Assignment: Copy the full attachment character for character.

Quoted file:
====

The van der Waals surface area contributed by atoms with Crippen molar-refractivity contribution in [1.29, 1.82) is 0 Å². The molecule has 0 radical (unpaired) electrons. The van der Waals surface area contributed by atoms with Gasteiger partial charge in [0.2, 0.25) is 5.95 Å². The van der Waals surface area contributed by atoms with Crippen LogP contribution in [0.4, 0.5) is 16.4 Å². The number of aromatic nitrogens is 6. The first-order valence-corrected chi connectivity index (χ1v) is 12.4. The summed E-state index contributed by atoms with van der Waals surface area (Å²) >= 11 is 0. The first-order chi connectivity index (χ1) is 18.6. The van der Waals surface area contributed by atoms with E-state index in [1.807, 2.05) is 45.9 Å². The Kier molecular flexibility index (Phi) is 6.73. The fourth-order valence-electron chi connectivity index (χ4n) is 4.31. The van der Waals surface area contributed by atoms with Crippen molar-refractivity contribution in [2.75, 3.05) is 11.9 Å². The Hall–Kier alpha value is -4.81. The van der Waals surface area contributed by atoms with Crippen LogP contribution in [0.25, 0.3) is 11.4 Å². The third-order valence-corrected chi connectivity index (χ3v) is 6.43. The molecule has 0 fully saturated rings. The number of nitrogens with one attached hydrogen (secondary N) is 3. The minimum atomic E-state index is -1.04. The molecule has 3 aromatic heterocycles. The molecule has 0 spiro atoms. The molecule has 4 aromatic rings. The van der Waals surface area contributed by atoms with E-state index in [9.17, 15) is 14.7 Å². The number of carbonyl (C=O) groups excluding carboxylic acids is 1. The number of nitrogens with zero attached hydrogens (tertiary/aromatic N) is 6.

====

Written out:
The van der Waals surface area contributed by atoms with Crippen molar-refractivity contribution in [1.29, 1.82) is 0 Å². The molecule has 0 radical (unpaired) electrons. The van der Waals surface area contributed by atoms with Gasteiger partial charge in [0.2, 0.25) is 5.95 Å². The van der Waals surface area contributed by atoms with Crippen LogP contribution in [0.4, 0.5) is 16.4 Å². The number of aromatic nitrogens is 6. The first-order valence-corrected chi connectivity index (χ1v) is 12.4. The summed E-state index contributed by atoms with van der Waals surface area (Å²) >= 11 is 0. The first-order chi connectivity index (χ1) is 18.6. The van der Waals surface area contributed by atoms with E-state index in [1.807, 2.05) is 45.9 Å². The Kier molecular flexibility index (Phi) is 6.73. The fourth-order valence-electron chi connectivity index (χ4n) is 4.31. The van der Waals surface area contributed by atoms with Crippen molar-refractivity contribution in [2.75, 3.05) is 11.9 Å². The Hall–Kier alpha value is -4.81. The van der Waals surface area contributed by atoms with Crippen LogP contribution in [0.25, 0.3) is 11.4 Å². The third-order valence-corrected chi connectivity index (χ3v) is 6.43. The molecule has 0 fully saturated rings. The number of nitrogens with one attached hydrogen (secondary N) is 3. The minimum atomic E-state index is -1.04. The molecule has 3 aromatic heterocycles. The molecule has 0 spiro atoms. The molecule has 4 aromatic rings. The van der Waals surface area contributed by atoms with E-state index in [9.17, 15) is 14.7 Å². The number of carbonyl (C=O) groups excluding carboxylic acids is 1. The number of nitrogens with zero attached hydrogens (tertiary/aromatic N) is 6.